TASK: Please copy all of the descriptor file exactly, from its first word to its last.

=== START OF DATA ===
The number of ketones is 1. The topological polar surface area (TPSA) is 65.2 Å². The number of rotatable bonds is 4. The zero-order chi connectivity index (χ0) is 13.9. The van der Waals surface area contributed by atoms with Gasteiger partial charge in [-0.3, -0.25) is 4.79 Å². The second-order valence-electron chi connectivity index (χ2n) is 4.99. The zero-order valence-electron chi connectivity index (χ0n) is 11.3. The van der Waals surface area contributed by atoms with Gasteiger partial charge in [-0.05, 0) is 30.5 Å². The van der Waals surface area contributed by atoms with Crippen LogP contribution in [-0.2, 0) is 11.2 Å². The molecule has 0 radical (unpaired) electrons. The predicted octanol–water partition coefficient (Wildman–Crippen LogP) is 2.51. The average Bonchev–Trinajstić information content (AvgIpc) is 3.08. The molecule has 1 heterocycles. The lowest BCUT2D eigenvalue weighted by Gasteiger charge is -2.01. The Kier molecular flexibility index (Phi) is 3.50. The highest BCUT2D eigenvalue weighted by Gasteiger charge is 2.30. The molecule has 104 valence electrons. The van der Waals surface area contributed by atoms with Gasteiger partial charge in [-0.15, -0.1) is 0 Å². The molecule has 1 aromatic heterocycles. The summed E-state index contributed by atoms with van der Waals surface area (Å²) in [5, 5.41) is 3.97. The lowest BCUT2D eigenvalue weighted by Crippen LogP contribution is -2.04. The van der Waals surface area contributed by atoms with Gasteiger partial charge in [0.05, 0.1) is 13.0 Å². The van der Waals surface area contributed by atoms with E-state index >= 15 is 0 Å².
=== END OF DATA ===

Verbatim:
The number of ketones is 1. The topological polar surface area (TPSA) is 65.2 Å². The number of rotatable bonds is 4. The zero-order chi connectivity index (χ0) is 13.9. The van der Waals surface area contributed by atoms with Gasteiger partial charge in [-0.3, -0.25) is 4.79 Å². The second-order valence-electron chi connectivity index (χ2n) is 4.99. The zero-order valence-electron chi connectivity index (χ0n) is 11.3. The van der Waals surface area contributed by atoms with Gasteiger partial charge in [-0.05, 0) is 30.5 Å². The van der Waals surface area contributed by atoms with Crippen LogP contribution in [-0.2, 0) is 11.2 Å². The molecule has 0 radical (unpaired) electrons. The predicted octanol–water partition coefficient (Wildman–Crippen LogP) is 2.51. The average Bonchev–Trinajstić information content (AvgIpc) is 3.08. The molecule has 1 heterocycles. The lowest BCUT2D eigenvalue weighted by Gasteiger charge is -2.01. The Kier molecular flexibility index (Phi) is 3.50. The highest BCUT2D eigenvalue weighted by Gasteiger charge is 2.30. The molecule has 104 valence electrons. The van der Waals surface area contributed by atoms with Gasteiger partial charge in [-0.15, -0.1) is 0 Å². The molecule has 1 aromatic heterocycles. The summed E-state index contributed by atoms with van der Waals surface area (Å²) in [5, 5.41) is 3.97. The lowest BCUT2D eigenvalue weighted by Crippen LogP contribution is -2.04. The van der Waals surface area contributed by atoms with Gasteiger partial charge in [0.05, 0.1) is 13.0 Å². The van der Waals surface area contributed by atoms with E-state index >= 15 is 0 Å².